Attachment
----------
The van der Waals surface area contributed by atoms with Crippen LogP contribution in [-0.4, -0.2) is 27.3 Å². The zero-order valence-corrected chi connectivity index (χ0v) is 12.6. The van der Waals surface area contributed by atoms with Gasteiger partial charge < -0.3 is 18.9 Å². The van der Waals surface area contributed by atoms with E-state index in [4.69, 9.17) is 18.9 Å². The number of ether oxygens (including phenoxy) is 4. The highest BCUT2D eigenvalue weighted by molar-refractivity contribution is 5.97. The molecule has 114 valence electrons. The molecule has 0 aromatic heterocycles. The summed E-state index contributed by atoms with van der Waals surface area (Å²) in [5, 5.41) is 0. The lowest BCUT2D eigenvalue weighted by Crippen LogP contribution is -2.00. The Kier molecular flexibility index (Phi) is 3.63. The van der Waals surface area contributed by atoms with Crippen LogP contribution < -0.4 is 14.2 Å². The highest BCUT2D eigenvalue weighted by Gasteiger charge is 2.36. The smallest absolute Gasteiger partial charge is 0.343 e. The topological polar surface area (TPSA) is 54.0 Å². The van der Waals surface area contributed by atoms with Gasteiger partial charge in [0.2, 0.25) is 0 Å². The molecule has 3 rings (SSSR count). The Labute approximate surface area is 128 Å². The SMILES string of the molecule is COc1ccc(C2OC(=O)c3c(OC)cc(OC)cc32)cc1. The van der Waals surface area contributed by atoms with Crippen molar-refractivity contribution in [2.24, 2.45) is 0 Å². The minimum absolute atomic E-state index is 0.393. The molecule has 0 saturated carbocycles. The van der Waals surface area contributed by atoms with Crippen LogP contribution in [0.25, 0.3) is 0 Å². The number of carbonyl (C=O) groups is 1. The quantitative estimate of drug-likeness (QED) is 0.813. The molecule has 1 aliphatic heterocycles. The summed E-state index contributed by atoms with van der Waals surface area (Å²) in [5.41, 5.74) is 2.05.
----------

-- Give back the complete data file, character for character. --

The van der Waals surface area contributed by atoms with Crippen LogP contribution in [-0.4, -0.2) is 27.3 Å². The zero-order valence-corrected chi connectivity index (χ0v) is 12.6. The van der Waals surface area contributed by atoms with Gasteiger partial charge < -0.3 is 18.9 Å². The van der Waals surface area contributed by atoms with E-state index in [4.69, 9.17) is 18.9 Å². The number of ether oxygens (including phenoxy) is 4. The highest BCUT2D eigenvalue weighted by molar-refractivity contribution is 5.97. The molecule has 114 valence electrons. The molecule has 0 aromatic heterocycles. The summed E-state index contributed by atoms with van der Waals surface area (Å²) in [5, 5.41) is 0. The lowest BCUT2D eigenvalue weighted by Crippen LogP contribution is -2.00. The Kier molecular flexibility index (Phi) is 3.63. The van der Waals surface area contributed by atoms with Crippen LogP contribution < -0.4 is 14.2 Å². The highest BCUT2D eigenvalue weighted by Gasteiger charge is 2.36. The smallest absolute Gasteiger partial charge is 0.343 e. The topological polar surface area (TPSA) is 54.0 Å². The van der Waals surface area contributed by atoms with Gasteiger partial charge in [0.2, 0.25) is 0 Å². The molecule has 3 rings (SSSR count). The Labute approximate surface area is 128 Å². The SMILES string of the molecule is COc1ccc(C2OC(=O)c3c(OC)cc(OC)cc32)cc1. The van der Waals surface area contributed by atoms with Crippen molar-refractivity contribution in [2.24, 2.45) is 0 Å². The minimum absolute atomic E-state index is 0.393. The molecule has 0 saturated carbocycles. The van der Waals surface area contributed by atoms with Crippen LogP contribution in [0.25, 0.3) is 0 Å². The number of carbonyl (C=O) groups is 1. The quantitative estimate of drug-likeness (QED) is 0.813. The molecule has 1 aliphatic heterocycles. The summed E-state index contributed by atoms with van der Waals surface area (Å²) in [5.41, 5.74) is 2.05.